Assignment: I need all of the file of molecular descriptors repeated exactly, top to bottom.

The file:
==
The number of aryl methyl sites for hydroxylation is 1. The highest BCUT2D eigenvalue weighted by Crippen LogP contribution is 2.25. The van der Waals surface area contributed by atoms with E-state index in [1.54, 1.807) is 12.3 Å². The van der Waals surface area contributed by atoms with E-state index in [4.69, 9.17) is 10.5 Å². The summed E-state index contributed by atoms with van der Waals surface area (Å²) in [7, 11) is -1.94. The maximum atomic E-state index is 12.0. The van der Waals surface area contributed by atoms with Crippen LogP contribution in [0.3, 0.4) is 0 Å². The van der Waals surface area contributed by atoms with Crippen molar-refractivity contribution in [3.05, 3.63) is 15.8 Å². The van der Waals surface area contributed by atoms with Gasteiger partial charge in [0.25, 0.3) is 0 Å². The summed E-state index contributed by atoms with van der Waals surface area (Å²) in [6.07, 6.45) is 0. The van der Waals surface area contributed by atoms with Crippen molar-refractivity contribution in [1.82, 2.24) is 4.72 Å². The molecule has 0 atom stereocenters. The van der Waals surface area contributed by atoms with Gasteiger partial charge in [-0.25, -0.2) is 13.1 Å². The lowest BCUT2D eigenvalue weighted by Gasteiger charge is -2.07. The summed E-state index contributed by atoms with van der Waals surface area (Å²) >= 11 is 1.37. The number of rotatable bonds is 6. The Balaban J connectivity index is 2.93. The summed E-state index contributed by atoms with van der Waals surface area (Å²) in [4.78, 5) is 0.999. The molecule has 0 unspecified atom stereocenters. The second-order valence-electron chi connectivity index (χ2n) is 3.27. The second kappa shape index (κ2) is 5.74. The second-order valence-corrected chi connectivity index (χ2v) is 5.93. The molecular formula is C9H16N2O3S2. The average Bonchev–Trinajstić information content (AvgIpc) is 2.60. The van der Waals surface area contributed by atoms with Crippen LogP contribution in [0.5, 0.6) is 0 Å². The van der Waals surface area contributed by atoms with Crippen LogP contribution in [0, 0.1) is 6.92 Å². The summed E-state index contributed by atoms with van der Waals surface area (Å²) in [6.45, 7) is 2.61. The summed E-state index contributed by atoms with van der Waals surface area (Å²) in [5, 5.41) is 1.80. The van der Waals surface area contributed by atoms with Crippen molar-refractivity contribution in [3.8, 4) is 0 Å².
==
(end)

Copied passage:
The number of aryl methyl sites for hydroxylation is 1. The highest BCUT2D eigenvalue weighted by Crippen LogP contribution is 2.25. The van der Waals surface area contributed by atoms with E-state index in [1.54, 1.807) is 12.3 Å². The van der Waals surface area contributed by atoms with E-state index in [4.69, 9.17) is 10.5 Å². The summed E-state index contributed by atoms with van der Waals surface area (Å²) in [7, 11) is -1.94. The maximum atomic E-state index is 12.0. The van der Waals surface area contributed by atoms with Crippen LogP contribution in [0.3, 0.4) is 0 Å². The van der Waals surface area contributed by atoms with Crippen molar-refractivity contribution in [3.05, 3.63) is 15.8 Å². The van der Waals surface area contributed by atoms with Gasteiger partial charge in [0.25, 0.3) is 0 Å². The summed E-state index contributed by atoms with van der Waals surface area (Å²) in [6.07, 6.45) is 0. The van der Waals surface area contributed by atoms with Crippen molar-refractivity contribution in [1.82, 2.24) is 4.72 Å². The molecule has 0 atom stereocenters. The van der Waals surface area contributed by atoms with Gasteiger partial charge in [-0.25, -0.2) is 13.1 Å². The lowest BCUT2D eigenvalue weighted by Gasteiger charge is -2.07. The summed E-state index contributed by atoms with van der Waals surface area (Å²) >= 11 is 1.37. The number of rotatable bonds is 6. The Balaban J connectivity index is 2.93. The summed E-state index contributed by atoms with van der Waals surface area (Å²) in [4.78, 5) is 0.999. The molecule has 0 unspecified atom stereocenters. The second-order valence-electron chi connectivity index (χ2n) is 3.27. The second kappa shape index (κ2) is 5.74. The second-order valence-corrected chi connectivity index (χ2v) is 5.93. The molecular formula is C9H16N2O3S2. The average Bonchev–Trinajstić information content (AvgIpc) is 2.60. The van der Waals surface area contributed by atoms with Crippen LogP contribution in [0.5, 0.6) is 0 Å². The van der Waals surface area contributed by atoms with Crippen LogP contribution in [0, 0.1) is 6.92 Å². The summed E-state index contributed by atoms with van der Waals surface area (Å²) in [6.45, 7) is 2.61. The summed E-state index contributed by atoms with van der Waals surface area (Å²) in [5, 5.41) is 1.80. The van der Waals surface area contributed by atoms with Crippen molar-refractivity contribution in [3.8, 4) is 0 Å².